In the mountains of western North Carolina sits an old, antebellum home called Kelly House. Here, retired CIA operative and octogenarian Ben Zangwell has decided to open an experimental writing commune for the elderly. Eight elderly men and women answer the call, and soon the
house teems with artistic energy.
But each person has his or her personal demons to combat. There’s Sadie, who struggles with her love for her children while rejecting their religious fundamentalism; widower Gerald, who hopes to end his loneliness by being part of the group; retired social worker David, who needs to lose at least fifty pounds to keep his diabetes under control; and free-spirited Britt, who is looking for a new adventure.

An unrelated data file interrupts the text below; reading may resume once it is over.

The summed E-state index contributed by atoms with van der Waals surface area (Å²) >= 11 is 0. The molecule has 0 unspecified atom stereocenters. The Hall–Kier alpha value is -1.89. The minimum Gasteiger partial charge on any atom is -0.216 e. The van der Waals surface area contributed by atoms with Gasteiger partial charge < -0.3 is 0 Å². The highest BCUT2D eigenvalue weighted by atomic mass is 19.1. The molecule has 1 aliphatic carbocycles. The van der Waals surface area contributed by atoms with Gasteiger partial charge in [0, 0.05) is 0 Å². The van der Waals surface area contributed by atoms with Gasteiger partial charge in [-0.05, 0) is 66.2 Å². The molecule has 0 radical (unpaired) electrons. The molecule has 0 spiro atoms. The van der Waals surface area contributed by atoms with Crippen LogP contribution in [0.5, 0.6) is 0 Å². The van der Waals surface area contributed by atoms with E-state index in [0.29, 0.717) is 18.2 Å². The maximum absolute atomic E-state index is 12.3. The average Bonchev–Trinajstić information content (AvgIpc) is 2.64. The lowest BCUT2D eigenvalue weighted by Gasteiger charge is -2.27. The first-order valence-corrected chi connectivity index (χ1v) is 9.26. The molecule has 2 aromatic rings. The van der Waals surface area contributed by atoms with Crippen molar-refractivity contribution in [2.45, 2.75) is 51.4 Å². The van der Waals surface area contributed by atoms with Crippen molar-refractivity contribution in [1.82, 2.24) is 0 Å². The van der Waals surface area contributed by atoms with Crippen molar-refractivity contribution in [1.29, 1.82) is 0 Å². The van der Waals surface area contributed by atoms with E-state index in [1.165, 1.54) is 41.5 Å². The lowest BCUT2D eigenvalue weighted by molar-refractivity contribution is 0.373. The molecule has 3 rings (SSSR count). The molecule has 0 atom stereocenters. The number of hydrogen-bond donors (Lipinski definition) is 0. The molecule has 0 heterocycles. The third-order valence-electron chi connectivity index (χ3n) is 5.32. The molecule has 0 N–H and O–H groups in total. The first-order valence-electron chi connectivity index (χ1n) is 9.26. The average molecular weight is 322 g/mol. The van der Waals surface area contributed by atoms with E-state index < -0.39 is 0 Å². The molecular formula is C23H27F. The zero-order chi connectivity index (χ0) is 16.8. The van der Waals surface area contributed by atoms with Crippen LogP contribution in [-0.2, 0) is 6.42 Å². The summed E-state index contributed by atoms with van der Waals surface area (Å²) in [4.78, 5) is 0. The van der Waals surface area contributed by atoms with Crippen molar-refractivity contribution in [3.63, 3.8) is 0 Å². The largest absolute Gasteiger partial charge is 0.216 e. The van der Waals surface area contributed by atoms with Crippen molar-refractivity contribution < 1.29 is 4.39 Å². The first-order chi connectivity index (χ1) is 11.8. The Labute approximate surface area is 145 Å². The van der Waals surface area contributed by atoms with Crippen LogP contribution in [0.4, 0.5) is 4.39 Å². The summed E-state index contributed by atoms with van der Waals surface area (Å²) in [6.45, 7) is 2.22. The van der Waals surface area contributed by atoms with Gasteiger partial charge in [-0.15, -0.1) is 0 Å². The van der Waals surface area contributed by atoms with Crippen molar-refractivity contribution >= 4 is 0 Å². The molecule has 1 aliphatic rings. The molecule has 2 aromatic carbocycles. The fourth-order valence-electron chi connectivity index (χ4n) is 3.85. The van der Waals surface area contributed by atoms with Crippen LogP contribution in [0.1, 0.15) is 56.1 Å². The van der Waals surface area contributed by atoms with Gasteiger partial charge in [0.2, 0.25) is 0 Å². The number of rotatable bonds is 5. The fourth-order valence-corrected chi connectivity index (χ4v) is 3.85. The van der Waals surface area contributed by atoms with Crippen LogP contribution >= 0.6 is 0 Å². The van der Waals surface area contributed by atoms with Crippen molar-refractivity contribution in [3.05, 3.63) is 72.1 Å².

The community isn’t without its adventures. Cody, a chronically homeless elder, wanders into their lives telling stories of making moonshine, while the group’s nurse, Stephen, exposes them to his world as a Cherokee Indian. But it is perhaps the love affair between Ben and Britt that consumes the group most as they try to search out the leaning of life in their twilight years.
Funny, sincere, and entertaining, Kelly House delivers an intriguing glimpse into the unique experiences of the elderly.